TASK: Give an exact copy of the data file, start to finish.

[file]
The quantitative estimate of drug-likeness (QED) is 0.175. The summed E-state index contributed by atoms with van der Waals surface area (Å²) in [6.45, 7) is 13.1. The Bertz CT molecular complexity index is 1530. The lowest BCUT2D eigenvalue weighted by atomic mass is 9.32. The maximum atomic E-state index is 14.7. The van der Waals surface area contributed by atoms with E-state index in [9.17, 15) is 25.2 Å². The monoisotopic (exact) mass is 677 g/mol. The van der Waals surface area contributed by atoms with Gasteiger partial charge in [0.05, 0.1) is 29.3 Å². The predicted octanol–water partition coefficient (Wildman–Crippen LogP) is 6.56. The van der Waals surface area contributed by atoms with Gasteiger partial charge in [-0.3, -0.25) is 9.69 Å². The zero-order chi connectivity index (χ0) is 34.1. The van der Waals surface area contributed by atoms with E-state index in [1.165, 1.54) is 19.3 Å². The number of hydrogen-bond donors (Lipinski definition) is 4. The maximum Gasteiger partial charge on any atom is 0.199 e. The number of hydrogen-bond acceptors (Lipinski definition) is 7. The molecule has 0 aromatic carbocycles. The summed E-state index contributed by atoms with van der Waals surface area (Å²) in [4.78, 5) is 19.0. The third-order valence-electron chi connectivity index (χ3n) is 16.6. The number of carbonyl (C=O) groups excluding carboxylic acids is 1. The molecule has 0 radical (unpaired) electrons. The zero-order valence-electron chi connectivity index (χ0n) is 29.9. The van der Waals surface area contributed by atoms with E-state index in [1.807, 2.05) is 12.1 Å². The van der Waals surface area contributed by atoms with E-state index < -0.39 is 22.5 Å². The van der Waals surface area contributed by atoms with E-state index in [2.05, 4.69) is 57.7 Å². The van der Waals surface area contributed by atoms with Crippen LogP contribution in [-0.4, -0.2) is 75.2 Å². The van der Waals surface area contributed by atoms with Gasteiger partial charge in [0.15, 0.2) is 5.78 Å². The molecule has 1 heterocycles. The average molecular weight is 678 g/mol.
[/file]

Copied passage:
The quantitative estimate of drug-likeness (QED) is 0.175. The summed E-state index contributed by atoms with van der Waals surface area (Å²) in [6.45, 7) is 13.1. The Bertz CT molecular complexity index is 1530. The lowest BCUT2D eigenvalue weighted by atomic mass is 9.32. The maximum atomic E-state index is 14.7. The van der Waals surface area contributed by atoms with E-state index in [9.17, 15) is 25.2 Å². The monoisotopic (exact) mass is 677 g/mol. The van der Waals surface area contributed by atoms with Gasteiger partial charge in [0.05, 0.1) is 29.3 Å². The predicted octanol–water partition coefficient (Wildman–Crippen LogP) is 6.56. The van der Waals surface area contributed by atoms with Gasteiger partial charge in [-0.3, -0.25) is 9.69 Å². The zero-order chi connectivity index (χ0) is 34.1. The van der Waals surface area contributed by atoms with E-state index in [1.165, 1.54) is 19.3 Å². The number of hydrogen-bond donors (Lipinski definition) is 4. The maximum Gasteiger partial charge on any atom is 0.199 e. The number of hydrogen-bond acceptors (Lipinski definition) is 7. The molecule has 0 aromatic carbocycles. The summed E-state index contributed by atoms with van der Waals surface area (Å²) in [4.78, 5) is 19.0. The third-order valence-electron chi connectivity index (χ3n) is 16.6. The number of carbonyl (C=O) groups excluding carboxylic acids is 1. The molecule has 0 radical (unpaired) electrons. The zero-order valence-electron chi connectivity index (χ0n) is 29.9. The van der Waals surface area contributed by atoms with E-state index in [1.807, 2.05) is 12.1 Å². The van der Waals surface area contributed by atoms with E-state index < -0.39 is 22.5 Å². The van der Waals surface area contributed by atoms with E-state index in [2.05, 4.69) is 57.7 Å². The van der Waals surface area contributed by atoms with Crippen LogP contribution in [-0.4, -0.2) is 75.2 Å². The van der Waals surface area contributed by atoms with Gasteiger partial charge in [0.15, 0.2) is 5.78 Å². The molecule has 1 heterocycles. The average molecular weight is 678 g/mol.